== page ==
Elements of the Smart Factory
Internet of Things
The Internet of things is a term that describes physical objects with sensors, processing ability, and software. These gadgets connect to other devices through the internet or wireless networks, enabling them to exchange data about themselves and their surroundings. The field has evolved due to the convergence of various technologies including ubiquitous computing, consumer-grade sensors, increasingly powerful embedded systems, and machine learning. This includes fields such as automation (including home and building automation) which enable us to create more IOTs with ease.
A smart factory is a highly digitized, connected production facility that relies on the use of various technologies. Though not fully existent yet, it is thought to be the so-called factory of the future and is still in its infancy. The concept of a ‘smart’ factory lies within Industry 4.0- an important outcome of artificial intelligence (AI), robotics, analytics, and big data used for internet connectivity purposes as well as IoT technology which can run largely autonomously with self-correcting capabilities.
A digital twin is a virtual model designed to accurately reflect a physical object. A project under study, for example, might be outfitted with sensors related to vital areas of functionality. These sensors produce data about different aspects of the physical object’s performance-such as energy output or weather conditions, for example-which is then relayed to the processing system and applied to the digital copy. Once informed with such data, this virtual model can be used run simulations and improve performance by generating insights that are put back into the original object itself.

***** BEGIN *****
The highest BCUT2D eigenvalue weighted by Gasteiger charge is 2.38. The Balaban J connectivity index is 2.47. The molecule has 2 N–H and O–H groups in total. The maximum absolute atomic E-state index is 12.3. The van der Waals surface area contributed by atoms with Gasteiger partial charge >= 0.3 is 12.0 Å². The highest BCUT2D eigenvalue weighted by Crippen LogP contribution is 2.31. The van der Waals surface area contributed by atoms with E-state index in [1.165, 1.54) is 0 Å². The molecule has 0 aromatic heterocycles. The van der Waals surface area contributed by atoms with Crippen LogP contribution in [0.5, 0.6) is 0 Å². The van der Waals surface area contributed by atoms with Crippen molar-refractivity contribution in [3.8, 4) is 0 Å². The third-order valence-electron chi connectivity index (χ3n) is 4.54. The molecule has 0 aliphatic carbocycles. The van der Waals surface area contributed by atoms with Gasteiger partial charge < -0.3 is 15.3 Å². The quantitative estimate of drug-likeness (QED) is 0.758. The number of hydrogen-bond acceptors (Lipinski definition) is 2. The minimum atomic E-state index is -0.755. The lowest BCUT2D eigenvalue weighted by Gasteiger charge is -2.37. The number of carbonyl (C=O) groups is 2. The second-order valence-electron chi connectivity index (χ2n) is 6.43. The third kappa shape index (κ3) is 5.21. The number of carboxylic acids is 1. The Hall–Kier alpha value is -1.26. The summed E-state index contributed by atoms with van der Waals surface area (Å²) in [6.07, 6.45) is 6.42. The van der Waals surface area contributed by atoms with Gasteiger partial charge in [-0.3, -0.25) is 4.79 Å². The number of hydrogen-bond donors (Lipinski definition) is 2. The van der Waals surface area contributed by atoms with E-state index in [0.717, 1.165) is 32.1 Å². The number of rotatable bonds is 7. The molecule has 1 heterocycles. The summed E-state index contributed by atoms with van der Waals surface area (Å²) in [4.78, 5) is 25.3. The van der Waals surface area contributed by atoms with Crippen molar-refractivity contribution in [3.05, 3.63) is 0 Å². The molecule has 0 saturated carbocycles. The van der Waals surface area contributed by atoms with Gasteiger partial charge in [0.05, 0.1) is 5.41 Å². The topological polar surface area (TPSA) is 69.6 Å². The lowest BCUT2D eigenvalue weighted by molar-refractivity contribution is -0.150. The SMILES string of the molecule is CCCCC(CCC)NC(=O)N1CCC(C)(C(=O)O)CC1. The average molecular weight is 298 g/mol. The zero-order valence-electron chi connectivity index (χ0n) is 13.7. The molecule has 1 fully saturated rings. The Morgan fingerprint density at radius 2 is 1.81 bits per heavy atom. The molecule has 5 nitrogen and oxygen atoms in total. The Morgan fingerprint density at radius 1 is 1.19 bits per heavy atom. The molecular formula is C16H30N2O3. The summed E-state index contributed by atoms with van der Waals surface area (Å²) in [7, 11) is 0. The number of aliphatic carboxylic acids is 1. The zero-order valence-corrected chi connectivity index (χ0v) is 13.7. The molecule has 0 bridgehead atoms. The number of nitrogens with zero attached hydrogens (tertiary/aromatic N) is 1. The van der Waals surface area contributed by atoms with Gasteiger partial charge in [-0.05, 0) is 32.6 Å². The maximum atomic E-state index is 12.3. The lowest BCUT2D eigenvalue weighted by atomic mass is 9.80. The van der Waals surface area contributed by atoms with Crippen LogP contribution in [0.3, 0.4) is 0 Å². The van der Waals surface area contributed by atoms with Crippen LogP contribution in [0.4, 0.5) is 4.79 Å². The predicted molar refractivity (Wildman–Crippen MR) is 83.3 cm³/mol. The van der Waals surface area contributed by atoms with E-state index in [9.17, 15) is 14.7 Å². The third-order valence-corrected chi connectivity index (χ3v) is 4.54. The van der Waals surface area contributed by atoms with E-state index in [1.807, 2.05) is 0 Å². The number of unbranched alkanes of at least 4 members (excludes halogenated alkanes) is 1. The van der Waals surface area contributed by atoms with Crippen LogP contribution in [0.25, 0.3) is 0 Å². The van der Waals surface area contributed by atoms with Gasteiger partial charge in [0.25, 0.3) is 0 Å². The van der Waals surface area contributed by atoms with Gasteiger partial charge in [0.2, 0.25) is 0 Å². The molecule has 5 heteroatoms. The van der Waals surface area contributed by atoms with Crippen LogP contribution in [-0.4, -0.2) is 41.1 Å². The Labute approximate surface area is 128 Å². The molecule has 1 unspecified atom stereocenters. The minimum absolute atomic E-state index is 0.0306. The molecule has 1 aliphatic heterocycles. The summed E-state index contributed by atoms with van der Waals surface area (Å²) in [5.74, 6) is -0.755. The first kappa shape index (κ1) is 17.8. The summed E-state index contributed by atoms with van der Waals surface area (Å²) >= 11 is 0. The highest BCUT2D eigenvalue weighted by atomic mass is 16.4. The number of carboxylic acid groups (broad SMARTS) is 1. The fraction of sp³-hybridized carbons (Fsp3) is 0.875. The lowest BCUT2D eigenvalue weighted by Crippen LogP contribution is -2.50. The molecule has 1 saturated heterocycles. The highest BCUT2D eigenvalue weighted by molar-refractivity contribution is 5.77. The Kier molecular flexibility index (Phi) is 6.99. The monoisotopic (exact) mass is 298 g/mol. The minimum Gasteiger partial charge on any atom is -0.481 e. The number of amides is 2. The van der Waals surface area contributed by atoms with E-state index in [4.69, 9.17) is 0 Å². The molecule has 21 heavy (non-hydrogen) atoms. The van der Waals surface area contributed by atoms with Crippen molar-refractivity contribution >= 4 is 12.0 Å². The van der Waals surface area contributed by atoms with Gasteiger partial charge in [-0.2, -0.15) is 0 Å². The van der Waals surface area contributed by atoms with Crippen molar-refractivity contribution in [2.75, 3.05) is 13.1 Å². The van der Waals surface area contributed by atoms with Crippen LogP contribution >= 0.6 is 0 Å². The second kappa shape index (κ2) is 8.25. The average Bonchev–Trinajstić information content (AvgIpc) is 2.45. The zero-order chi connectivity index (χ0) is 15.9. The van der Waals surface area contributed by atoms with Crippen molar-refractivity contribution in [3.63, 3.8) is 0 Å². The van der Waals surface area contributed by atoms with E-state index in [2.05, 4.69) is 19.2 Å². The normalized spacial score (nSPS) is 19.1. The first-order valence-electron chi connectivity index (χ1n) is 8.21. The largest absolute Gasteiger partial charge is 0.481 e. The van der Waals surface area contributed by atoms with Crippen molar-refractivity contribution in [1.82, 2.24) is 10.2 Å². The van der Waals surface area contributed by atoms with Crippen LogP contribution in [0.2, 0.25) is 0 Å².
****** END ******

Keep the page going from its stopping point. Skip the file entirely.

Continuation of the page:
Artificial intelligence enables machines to think and learn like humans. It means computers and machine technology can mimic the problem-solving skills of human minds. AI is not a single concept, but an umbrella term that covers any type of software or hardware that supports things like learning how to recognize images (computer vision), conversation understanding (natural language understanding) as well as processing text in natural languages such as English or Spanish.
Simply put, cloud computing is a delivery of various services- including servers, storage, and networking- over the internet (“the cloud”) to offer faster innovation, flexible resources, and economies of scale. You typically only pay for what you use in these types of services which helps you lower your operating costs as well as run your infrastructure more efficiently. Cloud computing is also a big shift from how businesses thought about IT resources in the traditional nature where they must have been limited by their physical limitations like server space etc.
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